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  • Brian Fuller

"No Condemnation"



"There is therefore now no condemnation for those who are in Christ Jesus." -Romans 8:1


Welsh Pastor, D. Martyn LLoyd-Jones, once said that most of the troubles we experience in our Christian lives are due to our forgetting these two simple words: "no condemnation." Even if Lloyd-Jones was only partially correct, that's a life-altering truism. I mean, honestly, have you ever attributed the cause to even one of your mental struggles to a “no condemnation” amnesia? But what if he’s right? Could our forgetting that there is now "no condemnation" actually be the culprit for conflicts like people-pleasing, addictive behavior, defensiveness, guiltiness, or a lack of joy in worship? Is it possible that my inability to take criticism is rooted in my being mindless about "no condemnation?"


This amazing verse (8:1) is the first verse of an amazing chapter. Martin Luther referred to Romans 8 as"the masterpiece of the entire New Testament." Others have said that if the Bible were a golden ring, Romans 8 would be the beautifully mounted diamond atop. In the eighth chapter of Romans, the Apostle Paul announces a believer‘s complete security in Christ. He does this by confronting the two most terrorizing experiences in the Christian life : (1) our ongoing struggles with indwelling sin and (2) suffering. This Mount Everest of Bible chapters begins with “no condemnation” and ends with “no separation.”


Consider the scope of ”no condemnation:" ...there is therefore now no condemnation...

In English, if we want to make a word stand out we may italicize it, bold it, capitalize IT or highlight it . In the original language of the New Testament one of the ways a word could be emphasized was to put it at the beginning of the sentence. That’s precisely what the Apostle Paul does here. He uses a highly-caffeinated word for “no” (ouden) and then he places it at the beginning of the sentence. In addition he pairs the word “no” with “now.“ The original order is a bit clunky in English. Verse eight begins with “No now therefore condemnation...” This grammatical structure was intended to emphasize that a guilty verdict and the punishment that follows have been eternally removed. The case against us is closed; and there can never be a re-trial. Because Jesus Christ was condemned in the flesh, on our behalf (Romans 8:3), all charges against us have been dismissed, with extreme prejudice. Make no mistake, it’s not because we got lucky and didn’t get caught. Nor were we discovered and “let off the hook.” We were found guilty of all charges, and sentenced to death by execution. That death sentence was brutally carried out on a skull-shaped hill, outside the city of Jerusalem on a Friday, A.D. 33. And because of that, there is now “no condemnation.” No double-jeopardy. ”There is therefore now no condemnation...”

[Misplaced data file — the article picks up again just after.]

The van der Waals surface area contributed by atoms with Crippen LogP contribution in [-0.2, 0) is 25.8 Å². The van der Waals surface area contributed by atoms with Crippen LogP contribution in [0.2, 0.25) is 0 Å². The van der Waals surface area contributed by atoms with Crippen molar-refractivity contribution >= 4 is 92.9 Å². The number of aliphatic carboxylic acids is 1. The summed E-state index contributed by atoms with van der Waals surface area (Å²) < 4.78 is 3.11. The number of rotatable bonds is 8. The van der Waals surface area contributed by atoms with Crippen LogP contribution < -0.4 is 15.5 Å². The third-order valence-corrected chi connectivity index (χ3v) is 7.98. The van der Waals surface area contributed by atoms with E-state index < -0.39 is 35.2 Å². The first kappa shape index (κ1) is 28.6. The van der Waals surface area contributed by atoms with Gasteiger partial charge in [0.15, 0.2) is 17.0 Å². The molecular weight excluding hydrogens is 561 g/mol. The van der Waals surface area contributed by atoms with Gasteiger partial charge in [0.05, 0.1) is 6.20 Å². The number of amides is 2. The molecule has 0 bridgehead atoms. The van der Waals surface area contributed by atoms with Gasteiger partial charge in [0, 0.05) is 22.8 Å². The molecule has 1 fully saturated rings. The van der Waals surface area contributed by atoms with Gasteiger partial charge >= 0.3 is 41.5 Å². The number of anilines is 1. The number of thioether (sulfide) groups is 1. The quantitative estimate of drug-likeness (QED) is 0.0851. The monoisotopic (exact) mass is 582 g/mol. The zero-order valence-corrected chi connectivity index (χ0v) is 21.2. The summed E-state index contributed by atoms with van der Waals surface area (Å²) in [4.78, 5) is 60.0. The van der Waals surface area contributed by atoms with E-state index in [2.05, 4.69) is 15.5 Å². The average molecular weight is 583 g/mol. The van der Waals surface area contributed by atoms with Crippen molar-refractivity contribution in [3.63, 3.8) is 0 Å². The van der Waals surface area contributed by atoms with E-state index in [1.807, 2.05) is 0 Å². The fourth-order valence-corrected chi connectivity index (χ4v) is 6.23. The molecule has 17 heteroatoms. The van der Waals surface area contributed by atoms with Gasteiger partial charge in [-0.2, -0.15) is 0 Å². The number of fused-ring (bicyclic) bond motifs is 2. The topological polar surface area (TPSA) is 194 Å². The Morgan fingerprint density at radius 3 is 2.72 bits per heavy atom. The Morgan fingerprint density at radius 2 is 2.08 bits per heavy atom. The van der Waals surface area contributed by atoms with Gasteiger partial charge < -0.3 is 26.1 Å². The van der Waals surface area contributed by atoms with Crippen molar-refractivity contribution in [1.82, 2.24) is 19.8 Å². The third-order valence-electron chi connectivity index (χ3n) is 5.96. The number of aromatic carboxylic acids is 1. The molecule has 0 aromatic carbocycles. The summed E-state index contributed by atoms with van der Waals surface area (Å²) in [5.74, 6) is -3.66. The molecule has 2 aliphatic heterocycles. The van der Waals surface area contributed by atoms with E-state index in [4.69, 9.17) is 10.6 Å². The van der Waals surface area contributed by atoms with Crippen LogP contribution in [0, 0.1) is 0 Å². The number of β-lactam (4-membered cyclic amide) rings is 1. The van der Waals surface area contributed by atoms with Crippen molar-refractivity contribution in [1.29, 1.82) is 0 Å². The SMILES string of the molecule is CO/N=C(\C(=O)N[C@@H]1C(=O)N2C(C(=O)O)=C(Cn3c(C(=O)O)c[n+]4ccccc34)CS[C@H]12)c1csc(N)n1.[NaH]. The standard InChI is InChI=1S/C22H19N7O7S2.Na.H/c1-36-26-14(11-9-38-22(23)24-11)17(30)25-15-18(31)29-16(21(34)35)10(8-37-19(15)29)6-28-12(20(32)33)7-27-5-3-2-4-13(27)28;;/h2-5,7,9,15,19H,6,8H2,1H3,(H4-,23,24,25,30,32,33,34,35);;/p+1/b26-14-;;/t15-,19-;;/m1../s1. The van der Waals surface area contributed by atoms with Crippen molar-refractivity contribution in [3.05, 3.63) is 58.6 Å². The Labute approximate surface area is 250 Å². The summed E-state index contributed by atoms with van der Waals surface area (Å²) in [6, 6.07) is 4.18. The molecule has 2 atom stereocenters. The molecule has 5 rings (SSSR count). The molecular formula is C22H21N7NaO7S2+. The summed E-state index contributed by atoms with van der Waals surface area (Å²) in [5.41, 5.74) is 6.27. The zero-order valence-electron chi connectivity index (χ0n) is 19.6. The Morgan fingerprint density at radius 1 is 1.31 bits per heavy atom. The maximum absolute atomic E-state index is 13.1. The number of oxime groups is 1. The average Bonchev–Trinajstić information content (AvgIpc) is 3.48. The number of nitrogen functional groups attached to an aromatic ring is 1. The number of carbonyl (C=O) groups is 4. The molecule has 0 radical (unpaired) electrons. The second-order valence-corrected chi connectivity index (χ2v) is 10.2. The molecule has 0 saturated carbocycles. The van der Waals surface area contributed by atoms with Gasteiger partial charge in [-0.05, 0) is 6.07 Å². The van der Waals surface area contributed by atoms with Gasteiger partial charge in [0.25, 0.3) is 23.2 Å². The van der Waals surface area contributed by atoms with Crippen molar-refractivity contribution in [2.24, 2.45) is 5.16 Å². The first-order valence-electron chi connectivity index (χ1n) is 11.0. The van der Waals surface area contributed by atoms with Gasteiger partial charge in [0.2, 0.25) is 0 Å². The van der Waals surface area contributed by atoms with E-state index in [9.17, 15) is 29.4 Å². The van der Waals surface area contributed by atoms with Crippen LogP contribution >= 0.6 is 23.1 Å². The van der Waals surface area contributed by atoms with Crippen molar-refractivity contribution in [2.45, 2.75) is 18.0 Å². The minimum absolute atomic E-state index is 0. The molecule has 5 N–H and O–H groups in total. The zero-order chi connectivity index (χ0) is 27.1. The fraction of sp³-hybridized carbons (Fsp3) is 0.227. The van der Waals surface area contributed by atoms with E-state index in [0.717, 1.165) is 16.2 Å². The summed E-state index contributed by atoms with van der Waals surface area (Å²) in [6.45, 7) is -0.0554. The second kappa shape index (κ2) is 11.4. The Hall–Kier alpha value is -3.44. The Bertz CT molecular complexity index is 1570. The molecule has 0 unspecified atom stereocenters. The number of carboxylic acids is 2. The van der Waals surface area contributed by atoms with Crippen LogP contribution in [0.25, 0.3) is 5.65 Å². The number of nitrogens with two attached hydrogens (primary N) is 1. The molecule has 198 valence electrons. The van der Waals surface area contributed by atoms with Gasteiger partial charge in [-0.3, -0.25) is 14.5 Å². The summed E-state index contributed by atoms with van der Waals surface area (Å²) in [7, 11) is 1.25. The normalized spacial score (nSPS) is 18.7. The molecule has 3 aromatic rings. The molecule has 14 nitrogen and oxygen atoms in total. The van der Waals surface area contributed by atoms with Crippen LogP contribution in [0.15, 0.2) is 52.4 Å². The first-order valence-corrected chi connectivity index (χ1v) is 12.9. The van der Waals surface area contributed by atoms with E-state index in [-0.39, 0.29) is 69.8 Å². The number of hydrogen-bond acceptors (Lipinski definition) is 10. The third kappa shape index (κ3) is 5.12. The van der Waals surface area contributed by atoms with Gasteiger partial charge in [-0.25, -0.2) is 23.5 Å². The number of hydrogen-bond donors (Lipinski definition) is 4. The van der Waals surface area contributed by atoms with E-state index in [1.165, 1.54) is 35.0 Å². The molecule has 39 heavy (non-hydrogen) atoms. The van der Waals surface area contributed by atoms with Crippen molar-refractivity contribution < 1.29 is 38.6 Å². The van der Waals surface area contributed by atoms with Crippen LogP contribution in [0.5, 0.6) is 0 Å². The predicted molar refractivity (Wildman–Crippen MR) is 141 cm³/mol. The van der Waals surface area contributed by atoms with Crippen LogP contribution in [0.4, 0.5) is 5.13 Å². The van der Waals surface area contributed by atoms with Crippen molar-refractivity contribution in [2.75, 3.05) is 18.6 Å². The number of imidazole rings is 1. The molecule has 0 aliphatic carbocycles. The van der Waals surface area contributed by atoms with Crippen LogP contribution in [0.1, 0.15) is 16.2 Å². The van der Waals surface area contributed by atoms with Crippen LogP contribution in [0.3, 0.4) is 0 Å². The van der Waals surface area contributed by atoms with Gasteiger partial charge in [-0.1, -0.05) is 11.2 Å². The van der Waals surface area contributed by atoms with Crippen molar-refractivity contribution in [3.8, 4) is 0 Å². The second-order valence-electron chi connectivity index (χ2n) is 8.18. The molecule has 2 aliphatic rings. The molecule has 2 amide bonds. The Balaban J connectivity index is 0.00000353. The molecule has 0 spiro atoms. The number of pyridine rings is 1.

"The case against us is closed; and there can never be a re-trial. Because Jesus Christ was condemned in the flesh, on our behalf (Romans 8:3), all charges against us have been dismissed, with extreme prejudice."